Walter worked as a project manager back in his home country. He was a quality services and procedures supervisor and was in the process of earning a counsellor diploma before he left Argentina. Today, Walter works at a flower company that imports from Ecuador and sells to cities all over Canada. On the day of our interview, Walter nearly begged off because he needed to take over his boss who had to leave for Europe. It’s evident that he loves his work. He is grateful that he gets to communicate daily with a lot people in his job because he can continually hone his English skills.
One thing that Walter advises to newcomers is to take advantage of job opportunities however small. He sees that it’s a great opportunity to learn Canadian work culture and English skills. He himself took a job in housekeeping at Delta Hotel and found that the close contact with the customers and other workers helped him improve his language and people skills. “I know it’s hard. You will not always feel happy. But as I always say, take it one step a day. Today, you work in housekeeping, but it is a step so that tomorrow you may get a better job. You never know,” Walter said. “My wife is a psychologist. She studied for a lot of years in Argentina and has lot of experience. When she got here, she worked in a call centre. And now, she has found a perfect job as a counsellor. She is very happy with her job,” he added.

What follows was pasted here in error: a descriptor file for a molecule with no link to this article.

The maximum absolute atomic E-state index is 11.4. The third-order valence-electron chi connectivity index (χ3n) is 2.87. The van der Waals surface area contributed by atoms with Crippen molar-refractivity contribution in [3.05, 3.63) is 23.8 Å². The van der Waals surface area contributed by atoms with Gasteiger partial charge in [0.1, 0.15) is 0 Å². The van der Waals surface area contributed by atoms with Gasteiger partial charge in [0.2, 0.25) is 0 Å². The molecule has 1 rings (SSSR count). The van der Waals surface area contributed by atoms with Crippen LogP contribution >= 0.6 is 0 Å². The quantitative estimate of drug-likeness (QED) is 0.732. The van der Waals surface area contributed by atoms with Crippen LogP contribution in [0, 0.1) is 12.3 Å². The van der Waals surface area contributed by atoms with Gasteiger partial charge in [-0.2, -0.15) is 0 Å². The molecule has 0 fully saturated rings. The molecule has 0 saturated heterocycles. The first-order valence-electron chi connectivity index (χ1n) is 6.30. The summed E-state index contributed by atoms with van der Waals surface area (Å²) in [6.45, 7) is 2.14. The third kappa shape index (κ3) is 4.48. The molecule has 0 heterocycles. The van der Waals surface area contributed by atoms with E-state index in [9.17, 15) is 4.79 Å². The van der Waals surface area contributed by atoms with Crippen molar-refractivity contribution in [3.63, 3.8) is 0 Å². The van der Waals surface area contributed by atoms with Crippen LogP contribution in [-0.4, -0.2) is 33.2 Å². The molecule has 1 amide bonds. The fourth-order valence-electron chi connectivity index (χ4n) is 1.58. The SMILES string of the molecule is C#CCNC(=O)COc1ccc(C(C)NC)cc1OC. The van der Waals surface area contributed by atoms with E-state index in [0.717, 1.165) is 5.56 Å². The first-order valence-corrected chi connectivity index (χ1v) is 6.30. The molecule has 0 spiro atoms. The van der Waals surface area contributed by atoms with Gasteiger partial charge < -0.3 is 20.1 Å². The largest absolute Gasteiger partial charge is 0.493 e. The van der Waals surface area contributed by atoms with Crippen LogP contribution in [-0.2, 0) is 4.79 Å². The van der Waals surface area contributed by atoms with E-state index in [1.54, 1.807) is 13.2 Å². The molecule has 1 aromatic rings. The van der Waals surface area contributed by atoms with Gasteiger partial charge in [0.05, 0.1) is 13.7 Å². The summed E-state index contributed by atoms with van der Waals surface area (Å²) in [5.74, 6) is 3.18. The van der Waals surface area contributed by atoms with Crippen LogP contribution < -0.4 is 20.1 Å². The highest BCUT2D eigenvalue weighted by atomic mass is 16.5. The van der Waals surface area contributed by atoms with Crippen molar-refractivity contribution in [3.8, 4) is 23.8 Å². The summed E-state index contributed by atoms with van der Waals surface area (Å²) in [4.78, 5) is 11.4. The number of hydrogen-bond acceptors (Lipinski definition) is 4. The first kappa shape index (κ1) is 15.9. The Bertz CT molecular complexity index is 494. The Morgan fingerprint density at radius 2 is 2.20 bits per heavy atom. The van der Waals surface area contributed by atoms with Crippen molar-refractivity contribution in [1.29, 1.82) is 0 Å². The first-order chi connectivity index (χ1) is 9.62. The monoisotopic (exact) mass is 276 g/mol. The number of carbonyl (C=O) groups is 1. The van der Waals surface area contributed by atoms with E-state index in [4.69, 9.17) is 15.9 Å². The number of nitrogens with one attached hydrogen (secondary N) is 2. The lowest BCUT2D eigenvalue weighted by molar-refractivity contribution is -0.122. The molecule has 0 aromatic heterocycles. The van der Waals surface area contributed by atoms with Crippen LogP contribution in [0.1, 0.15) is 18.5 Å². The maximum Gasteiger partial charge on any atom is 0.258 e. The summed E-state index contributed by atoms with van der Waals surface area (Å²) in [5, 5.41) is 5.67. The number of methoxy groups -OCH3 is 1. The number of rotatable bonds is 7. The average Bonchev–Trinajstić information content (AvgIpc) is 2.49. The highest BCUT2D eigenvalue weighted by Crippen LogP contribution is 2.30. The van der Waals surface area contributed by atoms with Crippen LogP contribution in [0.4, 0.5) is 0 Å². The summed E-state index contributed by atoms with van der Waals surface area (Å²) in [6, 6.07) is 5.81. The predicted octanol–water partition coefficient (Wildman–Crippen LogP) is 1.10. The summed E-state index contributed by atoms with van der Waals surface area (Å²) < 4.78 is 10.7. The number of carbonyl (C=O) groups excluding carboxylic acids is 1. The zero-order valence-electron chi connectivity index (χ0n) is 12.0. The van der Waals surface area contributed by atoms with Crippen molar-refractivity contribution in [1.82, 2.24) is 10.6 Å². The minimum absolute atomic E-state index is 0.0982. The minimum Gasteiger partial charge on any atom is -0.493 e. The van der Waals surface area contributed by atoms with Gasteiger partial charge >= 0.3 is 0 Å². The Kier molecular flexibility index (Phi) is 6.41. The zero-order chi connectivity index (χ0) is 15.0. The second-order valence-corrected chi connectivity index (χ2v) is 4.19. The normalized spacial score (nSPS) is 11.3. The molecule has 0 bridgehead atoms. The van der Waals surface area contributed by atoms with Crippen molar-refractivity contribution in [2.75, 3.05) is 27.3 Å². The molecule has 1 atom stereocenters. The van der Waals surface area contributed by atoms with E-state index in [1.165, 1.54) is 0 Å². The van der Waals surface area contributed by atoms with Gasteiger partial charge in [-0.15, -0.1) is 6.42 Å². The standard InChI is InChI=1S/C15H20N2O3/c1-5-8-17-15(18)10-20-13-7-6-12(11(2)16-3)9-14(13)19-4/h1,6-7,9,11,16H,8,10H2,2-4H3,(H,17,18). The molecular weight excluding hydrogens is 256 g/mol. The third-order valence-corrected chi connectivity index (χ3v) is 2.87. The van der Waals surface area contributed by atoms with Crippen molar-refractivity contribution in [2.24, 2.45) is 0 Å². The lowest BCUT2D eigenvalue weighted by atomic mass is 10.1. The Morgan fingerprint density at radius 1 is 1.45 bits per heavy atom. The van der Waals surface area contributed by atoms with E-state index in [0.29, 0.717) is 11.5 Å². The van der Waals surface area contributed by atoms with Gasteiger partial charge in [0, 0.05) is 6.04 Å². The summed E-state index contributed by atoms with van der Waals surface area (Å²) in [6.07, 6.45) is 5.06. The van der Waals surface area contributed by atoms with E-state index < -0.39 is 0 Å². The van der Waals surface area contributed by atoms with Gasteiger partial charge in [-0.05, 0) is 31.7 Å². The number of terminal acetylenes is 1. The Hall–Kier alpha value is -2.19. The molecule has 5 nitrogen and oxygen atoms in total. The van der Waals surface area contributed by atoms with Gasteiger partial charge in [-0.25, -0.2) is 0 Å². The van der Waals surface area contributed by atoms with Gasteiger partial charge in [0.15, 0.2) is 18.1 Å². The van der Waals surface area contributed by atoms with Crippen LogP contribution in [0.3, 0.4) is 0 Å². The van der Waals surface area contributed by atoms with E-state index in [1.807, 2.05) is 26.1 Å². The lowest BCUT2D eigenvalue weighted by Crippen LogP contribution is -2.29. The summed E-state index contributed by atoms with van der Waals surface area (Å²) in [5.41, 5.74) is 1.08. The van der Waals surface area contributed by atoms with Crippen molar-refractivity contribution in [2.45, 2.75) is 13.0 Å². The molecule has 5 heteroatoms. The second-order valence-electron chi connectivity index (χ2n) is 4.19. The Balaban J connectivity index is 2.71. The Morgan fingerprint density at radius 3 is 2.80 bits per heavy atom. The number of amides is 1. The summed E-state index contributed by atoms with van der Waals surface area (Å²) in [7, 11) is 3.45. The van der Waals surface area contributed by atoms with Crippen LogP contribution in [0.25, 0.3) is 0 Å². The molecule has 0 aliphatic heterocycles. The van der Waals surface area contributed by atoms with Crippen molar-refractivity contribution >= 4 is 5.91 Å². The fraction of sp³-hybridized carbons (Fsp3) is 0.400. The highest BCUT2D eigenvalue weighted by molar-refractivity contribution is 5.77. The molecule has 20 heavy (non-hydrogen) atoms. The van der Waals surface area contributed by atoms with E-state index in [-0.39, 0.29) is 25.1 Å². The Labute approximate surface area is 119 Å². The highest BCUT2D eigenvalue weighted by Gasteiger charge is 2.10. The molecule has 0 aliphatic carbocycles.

Walter and his wife are already planning their next small steps in the following months. He will take his IELTS test in December and perhaps finish his Counsellor diploma. He is also looking to volunteer with English Online to add to his current volunteer job with the Argentina Manitoba Association helping new families who want to apply to immigrate to Manitoba. His wife on the other hand is preparing to start school to earn her Master’s Degree.
“I know it’s hard. You will not always feel happy. But as I always say, take it one step a day.”
Walter’s other tips:
- Never stop learning. Use all the resources the province is offering. There are a lot of programs you can get for free and there are institutes all over Manitoba. You can even study by yourself in your home.
- Take your time. It is not mandatory that you have a house and everything on your first year. If you feel pressure, you will lose your focus. Take little steps every day. In this country, everything is possible. You can work, study, you can aspire for anything that you want.
- It’s more comfortable to speak with people from your own culture. But I know from experience that if I speak only with Argentinians, my English will never improve. So I always talk to other people. I speak to my neighbours. And then I say, oh no, they speak very fast! But I try and practise. Maybe talk to people on the bus, or go by yourself to see the doctor.
- Open your mind and think that you could do it. Be true to yourself. Don’t feel afraid. Don’t feel ashamed. If you make a mistake, just say sorry. Or ask if you don’t understand. There are so many immigrants in Winnipeg. People are used to someone trying to learn English.
Finally, Walter shares this with other newcomers: “Winnipeg is special to families. So take things one step a day, make short term goals. Listen to all stories, not only the success stories, but stay positive. Always think about the future, always saying “I can do this” and work hard to reach your dreams.”